In what appears to be a fascinating reaction to a decline in sales of his , (and other’s CDs), The Age reports that Sir Elton John, a self confessed luddite is wanting the internet torn down. The article quotes the singing peer as saying that the internet;
“……. stopped people from going out and being with each other, creating stuff,”
causing people to
“…. sit at home and make their own records, which is sometimes OK but it doesn’t bode well for long-term artistic vision.”
Now while there may be a small grain of truth in some of what he is suggesting, Sir Elton’s comments fail to acknowledge that the internet has also been the stimulus for wider social interaction and more diverse creativity than at any other time in history. True some of what is created is dross but the democracy that characterizes much of the newest iterations of the internet has also enabled many who hithertoo have been shut out of the creativity business to express themselves in ways that continue to surprise. Judy O’Connell highlights the work of a young wunderkid Daniel Brusilovsky, who uses his blog and podcast to spread the word about a whole range of things bloggy and more. Check out the folks he meets and the knowledge embedded in his blog and be very scared if you have a nascent Daniel in your class.
Perhaps the good folks in the Professional Association of Teachers in the UK might also be interested in Daniel’s work because they too are seeking to have part of the internet closed down, in this case YouTube. As reported on the BBC, the reason for the motion at the association’s annual conference was a quite reasonable concern over bullying and other threatening behaviour. The assertion that was put however that;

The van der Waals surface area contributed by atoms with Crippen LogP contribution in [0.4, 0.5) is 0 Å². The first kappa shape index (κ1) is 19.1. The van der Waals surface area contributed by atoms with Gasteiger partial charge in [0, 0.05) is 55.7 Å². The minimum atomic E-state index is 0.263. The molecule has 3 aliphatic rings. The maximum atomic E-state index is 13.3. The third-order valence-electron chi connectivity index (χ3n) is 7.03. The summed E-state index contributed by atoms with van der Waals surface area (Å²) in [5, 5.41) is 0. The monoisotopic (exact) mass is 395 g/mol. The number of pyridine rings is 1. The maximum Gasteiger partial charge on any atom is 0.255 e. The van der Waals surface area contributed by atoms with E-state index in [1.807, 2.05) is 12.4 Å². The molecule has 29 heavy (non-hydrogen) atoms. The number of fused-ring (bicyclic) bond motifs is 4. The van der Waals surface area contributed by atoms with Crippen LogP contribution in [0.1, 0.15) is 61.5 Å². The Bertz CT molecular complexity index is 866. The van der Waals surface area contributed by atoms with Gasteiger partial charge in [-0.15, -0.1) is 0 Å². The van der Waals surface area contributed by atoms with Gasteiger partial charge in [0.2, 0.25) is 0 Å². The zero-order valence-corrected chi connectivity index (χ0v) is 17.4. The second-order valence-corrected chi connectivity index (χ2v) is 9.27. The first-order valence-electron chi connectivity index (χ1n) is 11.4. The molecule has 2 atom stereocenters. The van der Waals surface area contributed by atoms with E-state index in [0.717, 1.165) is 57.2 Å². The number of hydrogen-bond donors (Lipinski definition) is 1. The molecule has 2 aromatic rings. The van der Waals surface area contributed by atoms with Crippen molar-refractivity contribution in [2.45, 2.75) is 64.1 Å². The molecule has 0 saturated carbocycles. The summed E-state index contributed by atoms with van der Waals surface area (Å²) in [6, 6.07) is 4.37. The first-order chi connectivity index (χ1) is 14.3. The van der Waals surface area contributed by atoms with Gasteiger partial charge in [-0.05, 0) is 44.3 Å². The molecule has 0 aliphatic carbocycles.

“In the short term, confronting this problem must be the closure of sites encouraging cyberbullying.”
flies in the face of all logic. Suggesting that YouTube encourages cyberbullying is akin to saying that notepads encourage libel. Wes Fryer has written an excellent summation of his take on calls such as these and sees them as a wake up call to us all to be alert to the King Canute’s of the world by promoting the works of surfers such as Daniel and his peers.
Update: Ewan McIntosh has another excellent take on the PAT motion from a UK perspective spiced up with an excellent anecdote from his personal experience. The Comments stream attached to the post is similarly full of though provoking ideas.